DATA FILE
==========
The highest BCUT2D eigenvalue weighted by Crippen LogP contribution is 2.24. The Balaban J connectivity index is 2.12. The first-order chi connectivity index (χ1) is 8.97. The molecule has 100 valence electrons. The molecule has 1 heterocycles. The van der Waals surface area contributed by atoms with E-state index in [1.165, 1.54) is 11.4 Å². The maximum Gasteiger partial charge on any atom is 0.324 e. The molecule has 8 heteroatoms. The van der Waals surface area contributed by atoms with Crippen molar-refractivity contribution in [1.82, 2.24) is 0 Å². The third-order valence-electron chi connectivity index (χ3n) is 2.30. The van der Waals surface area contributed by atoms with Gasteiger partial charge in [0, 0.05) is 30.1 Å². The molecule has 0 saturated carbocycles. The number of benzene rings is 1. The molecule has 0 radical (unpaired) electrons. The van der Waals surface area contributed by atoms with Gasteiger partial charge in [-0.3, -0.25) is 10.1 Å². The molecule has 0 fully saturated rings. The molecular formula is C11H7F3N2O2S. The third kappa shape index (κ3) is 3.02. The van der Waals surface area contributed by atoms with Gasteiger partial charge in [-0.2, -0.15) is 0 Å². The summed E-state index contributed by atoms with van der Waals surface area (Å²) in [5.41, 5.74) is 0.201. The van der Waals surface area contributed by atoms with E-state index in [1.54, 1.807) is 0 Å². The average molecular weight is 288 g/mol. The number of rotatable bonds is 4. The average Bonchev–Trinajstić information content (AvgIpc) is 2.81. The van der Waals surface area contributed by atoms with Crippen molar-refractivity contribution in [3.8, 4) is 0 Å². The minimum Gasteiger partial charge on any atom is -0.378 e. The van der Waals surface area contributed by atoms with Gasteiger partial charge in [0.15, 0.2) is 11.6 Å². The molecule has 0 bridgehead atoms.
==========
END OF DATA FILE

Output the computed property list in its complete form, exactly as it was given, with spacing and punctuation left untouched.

The highest BCUT2D eigenvalue weighted by Crippen LogP contribution is 2.24. The Balaban J connectivity index is 2.12. The first-order chi connectivity index (χ1) is 8.97. The molecule has 100 valence electrons. The molecule has 1 heterocycles. The van der Waals surface area contributed by atoms with E-state index in [1.165, 1.54) is 11.4 Å². The maximum Gasteiger partial charge on any atom is 0.324 e. The molecule has 8 heteroatoms. The van der Waals surface area contributed by atoms with Crippen molar-refractivity contribution in [1.82, 2.24) is 0 Å². The third-order valence-electron chi connectivity index (χ3n) is 2.30. The van der Waals surface area contributed by atoms with Gasteiger partial charge in [0, 0.05) is 30.1 Å². The molecule has 0 saturated carbocycles. The number of benzene rings is 1. The molecule has 0 radical (unpaired) electrons. The van der Waals surface area contributed by atoms with Gasteiger partial charge in [-0.3, -0.25) is 10.1 Å². The molecule has 0 fully saturated rings. The molecular formula is C11H7F3N2O2S. The third kappa shape index (κ3) is 3.02. The van der Waals surface area contributed by atoms with Gasteiger partial charge in [-0.2, -0.15) is 0 Å². The summed E-state index contributed by atoms with van der Waals surface area (Å²) in [5.41, 5.74) is 0.201. The van der Waals surface area contributed by atoms with E-state index in [1.54, 1.807) is 0 Å². The average molecular weight is 288 g/mol. The number of rotatable bonds is 4. The average Bonchev–Trinajstić information content (AvgIpc) is 2.81. The van der Waals surface area contributed by atoms with Crippen molar-refractivity contribution in [3.8, 4) is 0 Å². The minimum Gasteiger partial charge on any atom is -0.378 e. The van der Waals surface area contributed by atoms with Gasteiger partial charge in [0.15, 0.2) is 11.6 Å². The molecule has 0 bridgehead atoms.